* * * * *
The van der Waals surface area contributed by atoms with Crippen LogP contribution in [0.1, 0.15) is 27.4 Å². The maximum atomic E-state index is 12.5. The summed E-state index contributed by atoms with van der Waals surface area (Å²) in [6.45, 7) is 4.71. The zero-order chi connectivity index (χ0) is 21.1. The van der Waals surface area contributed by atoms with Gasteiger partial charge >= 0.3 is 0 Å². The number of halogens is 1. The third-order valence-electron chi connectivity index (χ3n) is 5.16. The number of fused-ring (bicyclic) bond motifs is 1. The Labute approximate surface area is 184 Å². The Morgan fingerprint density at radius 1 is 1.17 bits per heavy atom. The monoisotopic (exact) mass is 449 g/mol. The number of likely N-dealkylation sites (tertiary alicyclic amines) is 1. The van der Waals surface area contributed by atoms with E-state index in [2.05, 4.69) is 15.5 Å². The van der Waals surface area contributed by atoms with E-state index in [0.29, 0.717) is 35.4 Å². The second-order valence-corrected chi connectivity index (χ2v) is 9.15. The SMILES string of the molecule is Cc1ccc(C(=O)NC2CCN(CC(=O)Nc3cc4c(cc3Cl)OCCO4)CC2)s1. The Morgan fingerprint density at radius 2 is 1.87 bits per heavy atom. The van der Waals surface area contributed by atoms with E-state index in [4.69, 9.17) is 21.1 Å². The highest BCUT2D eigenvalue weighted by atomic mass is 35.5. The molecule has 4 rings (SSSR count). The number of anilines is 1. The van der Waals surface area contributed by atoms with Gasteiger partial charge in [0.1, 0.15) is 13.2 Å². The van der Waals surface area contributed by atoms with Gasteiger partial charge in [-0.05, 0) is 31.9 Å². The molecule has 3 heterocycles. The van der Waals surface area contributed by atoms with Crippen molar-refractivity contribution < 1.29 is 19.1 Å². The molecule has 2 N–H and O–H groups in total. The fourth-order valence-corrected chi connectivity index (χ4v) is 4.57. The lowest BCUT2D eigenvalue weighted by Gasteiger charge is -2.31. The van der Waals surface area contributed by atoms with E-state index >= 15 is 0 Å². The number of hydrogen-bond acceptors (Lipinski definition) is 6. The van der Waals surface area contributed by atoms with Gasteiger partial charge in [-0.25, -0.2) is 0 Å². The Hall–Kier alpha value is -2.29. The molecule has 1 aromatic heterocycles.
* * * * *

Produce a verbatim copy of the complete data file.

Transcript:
The van der Waals surface area contributed by atoms with Crippen LogP contribution in [0.1, 0.15) is 27.4 Å². The maximum atomic E-state index is 12.5. The summed E-state index contributed by atoms with van der Waals surface area (Å²) in [6.45, 7) is 4.71. The zero-order chi connectivity index (χ0) is 21.1. The van der Waals surface area contributed by atoms with Gasteiger partial charge >= 0.3 is 0 Å². The number of halogens is 1. The third-order valence-electron chi connectivity index (χ3n) is 5.16. The number of fused-ring (bicyclic) bond motifs is 1. The Labute approximate surface area is 184 Å². The Morgan fingerprint density at radius 1 is 1.17 bits per heavy atom. The monoisotopic (exact) mass is 449 g/mol. The number of likely N-dealkylation sites (tertiary alicyclic amines) is 1. The van der Waals surface area contributed by atoms with E-state index in [2.05, 4.69) is 15.5 Å². The van der Waals surface area contributed by atoms with E-state index in [0.29, 0.717) is 35.4 Å². The second-order valence-corrected chi connectivity index (χ2v) is 9.15. The SMILES string of the molecule is Cc1ccc(C(=O)NC2CCN(CC(=O)Nc3cc4c(cc3Cl)OCCO4)CC2)s1. The Morgan fingerprint density at radius 2 is 1.87 bits per heavy atom. The van der Waals surface area contributed by atoms with E-state index in [4.69, 9.17) is 21.1 Å². The highest BCUT2D eigenvalue weighted by atomic mass is 35.5. The molecule has 4 rings (SSSR count). The number of anilines is 1. The van der Waals surface area contributed by atoms with Gasteiger partial charge in [0.1, 0.15) is 13.2 Å². The van der Waals surface area contributed by atoms with Gasteiger partial charge in [-0.05, 0) is 31.9 Å². The molecule has 3 heterocycles. The van der Waals surface area contributed by atoms with Crippen molar-refractivity contribution < 1.29 is 19.1 Å². The molecule has 2 N–H and O–H groups in total. The fourth-order valence-corrected chi connectivity index (χ4v) is 4.57. The lowest BCUT2D eigenvalue weighted by Gasteiger charge is -2.31. The van der Waals surface area contributed by atoms with E-state index >= 15 is 0 Å². The number of hydrogen-bond acceptors (Lipinski definition) is 6. The van der Waals surface area contributed by atoms with Gasteiger partial charge in [-0.25, -0.2) is 0 Å². The Hall–Kier alpha value is -2.29. The molecule has 1 aromatic heterocycles.